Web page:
-UK Black Metal is very much alive and I’d struggle to believe it’s ever been this exciting. There are a lot of very interesting things happening musically – really high quality bands pouring their souls into their art, each with a unique voice and take on the genre. I couldn’t image a better time to be a part of the scene; it’s the right balance of camaraderie and competition, everyone being pushed to their extremes to create the best they can. On a less macro level I think the sprawling metropolis of London speaks for itself. There’s a myriad of shows on every week because the demand is huge. We’re spoilt for choice and that’s a great problem to have – everyone wants to play London! Again I firmly believe it comes down to leaving behind the childish poser attitudes which have plagued black metal for so long – bands want to play and people want to experience that. It’s not taken for granted, nobody thinks you’re cool for cry wanking to Deathcrush in your basement.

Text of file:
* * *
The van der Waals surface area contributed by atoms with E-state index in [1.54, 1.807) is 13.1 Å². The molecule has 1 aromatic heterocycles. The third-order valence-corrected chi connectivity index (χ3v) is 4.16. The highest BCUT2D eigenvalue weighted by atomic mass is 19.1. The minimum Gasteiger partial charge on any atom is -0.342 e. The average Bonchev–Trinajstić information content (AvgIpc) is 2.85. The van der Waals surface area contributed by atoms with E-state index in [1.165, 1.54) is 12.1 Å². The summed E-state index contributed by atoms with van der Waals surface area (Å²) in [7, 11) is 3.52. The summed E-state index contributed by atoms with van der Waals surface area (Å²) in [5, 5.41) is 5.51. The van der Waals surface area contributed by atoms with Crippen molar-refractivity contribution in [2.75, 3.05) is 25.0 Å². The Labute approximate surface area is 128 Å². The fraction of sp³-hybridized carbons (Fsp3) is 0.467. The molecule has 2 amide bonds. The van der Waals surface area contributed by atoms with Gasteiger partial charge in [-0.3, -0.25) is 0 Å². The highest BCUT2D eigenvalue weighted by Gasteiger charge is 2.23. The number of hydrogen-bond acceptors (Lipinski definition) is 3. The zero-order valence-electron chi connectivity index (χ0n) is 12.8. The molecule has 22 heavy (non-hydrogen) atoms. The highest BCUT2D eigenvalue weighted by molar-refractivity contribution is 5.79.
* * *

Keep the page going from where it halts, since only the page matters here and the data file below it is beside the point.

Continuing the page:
Something I have often wondered about is if you feel that you are part of something bigger and greater when you play in a band, that you are part of a movement sort of?
-I would say so, and that’s what I mean when talking about the culture of the UK scene. There’s a revolution in attitude, and that is a great thing to be a part of. On a less social level and all of positives aside, it’s still important to think of your band as it’s own entity. You are not your scene, you’re allowed to evolve and experiment and be creative – a celebration of the music is never meant to stifle it. I’m not bothered about what anyone else is doing, but I may be inspired by the kickass music and events I get to be a part of, be that as a performer or a spectator. Everyone who is actually out there being a part of a bigger, greater movement gets that, and that lends itself to UK bands being so creative and unique.

When you play the sort of music you play I guess you cannot have birds and bees on the cover of your album? What is a great album cover to you?